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Trade Reviews

  Booklist Review

Gr. 7-10. In his first YA book, acclaimed mystery writer Mosley tells a stirring story of escape from slavery in which sf and African American myth blend with the realism of plantation brutality and the courage of resistance. A boy today remembers himself as a 14-year-old slave named 47, living in Georgia in 1832. He recalls being chained, branded, and whipped until the runaway Tall John inspires him to fulfill his destiny and lead his people to freedom. Like the mythical figure High John the Conqueror, the runaway comes from beyond Africa, and he shows the boy the secrets of the universe. Above all, 47 takes in Tall John's repeated lesson (Neither master nor nigger be ), which is finally what sets him free. The magical realism allows for some plot contrivance, but Mosley brings the harsh facts and anguish very close, and the first-person narrative shows and tells how slavery is the most unbelievable part of this whole story. --Hazel Rochman Copyright 2005 Booklist

  Kirkus Review

Forty-seven is the name and number of a 14-year-old slave working on Master Tobias's Georgia plantation in 1832. Forty-seven is also the narrator of Mosley's young-adult literature debut, still alive almost two centuries later to tell of his fated encounter with 3,000-year-old Tall John from "beyond Africa," who has arrived in a Sun Ship from planet Elle (where red and purple forests are populated by tiny, multi-colored men and women) in the guise of a young runaway slave. This boldly unusual blend of historical fiction, science fiction and fantasy has some powerful moments, such as when 47 is brutally branded by a sadistic fellow slave; and many heroic moments, such as when 47 and Tall John battle evil forces to keep them from mining the Earth's green powder and destroying the planet. Mostly, however, this is a flawed, didactic exploration of the nature of freedom, juxtaposing the brutality of 19th-century American slavery with the society of a faraway planet where skin color is irrelevant because "behind all existence there is one great mind." (Fiction. 12-16) Copyright ©Kirkus Reviews, used with permission.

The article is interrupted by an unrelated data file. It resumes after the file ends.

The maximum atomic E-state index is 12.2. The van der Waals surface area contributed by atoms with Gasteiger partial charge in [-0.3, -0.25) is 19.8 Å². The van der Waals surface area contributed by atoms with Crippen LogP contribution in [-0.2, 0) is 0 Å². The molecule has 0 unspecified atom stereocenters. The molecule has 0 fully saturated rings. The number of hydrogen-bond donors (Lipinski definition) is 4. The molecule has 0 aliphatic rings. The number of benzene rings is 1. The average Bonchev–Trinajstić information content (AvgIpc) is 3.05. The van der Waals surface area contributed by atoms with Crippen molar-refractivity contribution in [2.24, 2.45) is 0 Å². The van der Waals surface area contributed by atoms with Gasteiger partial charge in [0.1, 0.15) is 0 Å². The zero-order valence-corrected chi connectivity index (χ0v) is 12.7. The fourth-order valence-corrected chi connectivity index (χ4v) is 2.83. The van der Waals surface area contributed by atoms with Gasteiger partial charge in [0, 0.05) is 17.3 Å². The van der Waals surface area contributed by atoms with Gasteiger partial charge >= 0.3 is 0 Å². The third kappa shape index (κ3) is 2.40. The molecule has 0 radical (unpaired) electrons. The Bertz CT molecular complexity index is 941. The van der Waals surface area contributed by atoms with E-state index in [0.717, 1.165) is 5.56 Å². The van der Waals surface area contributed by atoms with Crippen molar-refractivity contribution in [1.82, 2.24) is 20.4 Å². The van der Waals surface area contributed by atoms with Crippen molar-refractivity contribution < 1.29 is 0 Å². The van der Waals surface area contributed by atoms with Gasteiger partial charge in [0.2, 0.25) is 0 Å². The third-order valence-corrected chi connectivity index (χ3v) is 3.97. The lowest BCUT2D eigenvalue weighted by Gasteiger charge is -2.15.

First young adult novel from acclaimed mystery writer Walter Mosley. Science fiction and African American myth blend with historical reality and stirring emotional detail in a daring and liberating work of powerful fiction. A boy remembers himself as a slave named 47, living in Georgia in 1832. Chained, branded and whipped, he is mentally liberated by Tall John, a runaway who shows him the secrets of the universe and instils the maxim 'neither master nor nigger be' in the child's head, which, ultimately, leads him to freedom.
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